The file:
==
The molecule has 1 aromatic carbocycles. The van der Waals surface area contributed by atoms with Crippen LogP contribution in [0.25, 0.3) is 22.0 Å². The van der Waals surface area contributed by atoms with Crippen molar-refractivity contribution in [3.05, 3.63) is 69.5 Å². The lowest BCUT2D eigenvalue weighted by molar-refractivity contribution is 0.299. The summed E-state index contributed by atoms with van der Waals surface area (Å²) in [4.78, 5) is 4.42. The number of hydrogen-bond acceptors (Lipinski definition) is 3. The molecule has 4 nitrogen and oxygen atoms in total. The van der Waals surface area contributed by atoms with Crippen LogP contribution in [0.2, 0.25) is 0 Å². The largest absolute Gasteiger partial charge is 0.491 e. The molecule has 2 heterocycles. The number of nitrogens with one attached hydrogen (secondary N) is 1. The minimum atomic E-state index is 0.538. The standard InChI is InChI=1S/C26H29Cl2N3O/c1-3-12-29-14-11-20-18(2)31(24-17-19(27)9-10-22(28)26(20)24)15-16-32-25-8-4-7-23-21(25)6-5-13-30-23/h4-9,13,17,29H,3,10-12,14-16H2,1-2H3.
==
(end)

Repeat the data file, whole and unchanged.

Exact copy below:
The molecule has 1 aromatic carbocycles. The van der Waals surface area contributed by atoms with Crippen LogP contribution in [0.25, 0.3) is 22.0 Å². The van der Waals surface area contributed by atoms with Crippen molar-refractivity contribution in [3.05, 3.63) is 69.5 Å². The lowest BCUT2D eigenvalue weighted by molar-refractivity contribution is 0.299. The summed E-state index contributed by atoms with van der Waals surface area (Å²) in [4.78, 5) is 4.42. The number of hydrogen-bond acceptors (Lipinski definition) is 3. The molecule has 4 nitrogen and oxygen atoms in total. The van der Waals surface area contributed by atoms with Crippen LogP contribution in [0.2, 0.25) is 0 Å². The largest absolute Gasteiger partial charge is 0.491 e. The molecule has 2 heterocycles. The number of nitrogens with one attached hydrogen (secondary N) is 1. The minimum atomic E-state index is 0.538. The standard InChI is InChI=1S/C26H29Cl2N3O/c1-3-12-29-14-11-20-18(2)31(24-17-19(27)9-10-22(28)26(20)24)15-16-32-25-8-4-7-23-21(25)6-5-13-30-23/h4-9,13,17,29H,3,10-12,14-16H2,1-2H3.